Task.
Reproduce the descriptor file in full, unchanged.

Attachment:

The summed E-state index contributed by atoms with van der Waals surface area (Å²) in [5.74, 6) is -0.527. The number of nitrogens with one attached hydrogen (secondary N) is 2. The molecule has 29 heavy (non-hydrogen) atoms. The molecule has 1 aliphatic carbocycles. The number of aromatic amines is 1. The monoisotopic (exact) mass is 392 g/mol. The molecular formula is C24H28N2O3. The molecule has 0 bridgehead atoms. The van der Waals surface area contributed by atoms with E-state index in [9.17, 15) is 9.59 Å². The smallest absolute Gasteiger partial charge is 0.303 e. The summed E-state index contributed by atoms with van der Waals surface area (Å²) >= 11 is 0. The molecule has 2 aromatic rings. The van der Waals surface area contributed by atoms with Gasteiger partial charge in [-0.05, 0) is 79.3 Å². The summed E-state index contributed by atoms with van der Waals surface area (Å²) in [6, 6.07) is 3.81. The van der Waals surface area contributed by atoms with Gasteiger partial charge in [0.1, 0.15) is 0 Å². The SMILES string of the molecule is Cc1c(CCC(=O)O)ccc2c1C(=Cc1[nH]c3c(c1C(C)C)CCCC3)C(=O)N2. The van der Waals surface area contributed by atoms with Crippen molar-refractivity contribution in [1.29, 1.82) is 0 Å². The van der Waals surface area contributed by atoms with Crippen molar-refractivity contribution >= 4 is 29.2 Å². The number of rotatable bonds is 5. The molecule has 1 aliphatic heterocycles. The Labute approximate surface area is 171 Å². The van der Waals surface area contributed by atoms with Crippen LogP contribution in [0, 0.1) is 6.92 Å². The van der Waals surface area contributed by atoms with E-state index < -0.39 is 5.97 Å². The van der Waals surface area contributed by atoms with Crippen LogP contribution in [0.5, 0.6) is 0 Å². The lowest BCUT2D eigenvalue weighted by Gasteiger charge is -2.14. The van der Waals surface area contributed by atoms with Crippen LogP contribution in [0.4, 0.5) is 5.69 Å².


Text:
The summed E-state index contributed by atoms with van der Waals surface area (Å²) in [5.74, 6) is -0.527. The number of nitrogens with one attached hydrogen (secondary N) is 2. The molecule has 29 heavy (non-hydrogen) atoms. The molecule has 1 aliphatic carbocycles. The number of aromatic amines is 1. The monoisotopic (exact) mass is 392 g/mol. The molecular formula is C24H28N2O3. The molecule has 0 bridgehead atoms. The van der Waals surface area contributed by atoms with E-state index in [9.17, 15) is 9.59 Å². The smallest absolute Gasteiger partial charge is 0.303 e. The summed E-state index contributed by atoms with van der Waals surface area (Å²) >= 11 is 0. The molecule has 2 aromatic rings. The van der Waals surface area contributed by atoms with Gasteiger partial charge in [-0.05, 0) is 79.3 Å². The summed E-state index contributed by atoms with van der Waals surface area (Å²) in [6, 6.07) is 3.81. The van der Waals surface area contributed by atoms with Gasteiger partial charge in [0.1, 0.15) is 0 Å². The SMILES string of the molecule is Cc1c(CCC(=O)O)ccc2c1C(=Cc1[nH]c3c(c1C(C)C)CCCC3)C(=O)N2. The van der Waals surface area contributed by atoms with Crippen molar-refractivity contribution in [1.29, 1.82) is 0 Å². The van der Waals surface area contributed by atoms with Crippen molar-refractivity contribution >= 4 is 29.2 Å². The number of rotatable bonds is 5. The molecule has 1 aliphatic heterocycles. The Labute approximate surface area is 171 Å². The van der Waals surface area contributed by atoms with Crippen LogP contribution in [0, 0.1) is 6.92 Å². The van der Waals surface area contributed by atoms with E-state index < -0.39 is 5.97 Å². The van der Waals surface area contributed by atoms with Crippen LogP contribution in [0.5, 0.6) is 0 Å². The lowest BCUT2D eigenvalue weighted by Gasteiger charge is -2.14. The van der Waals surface area contributed by atoms with Crippen LogP contribution in [0.4, 0.5) is 5.69 Å².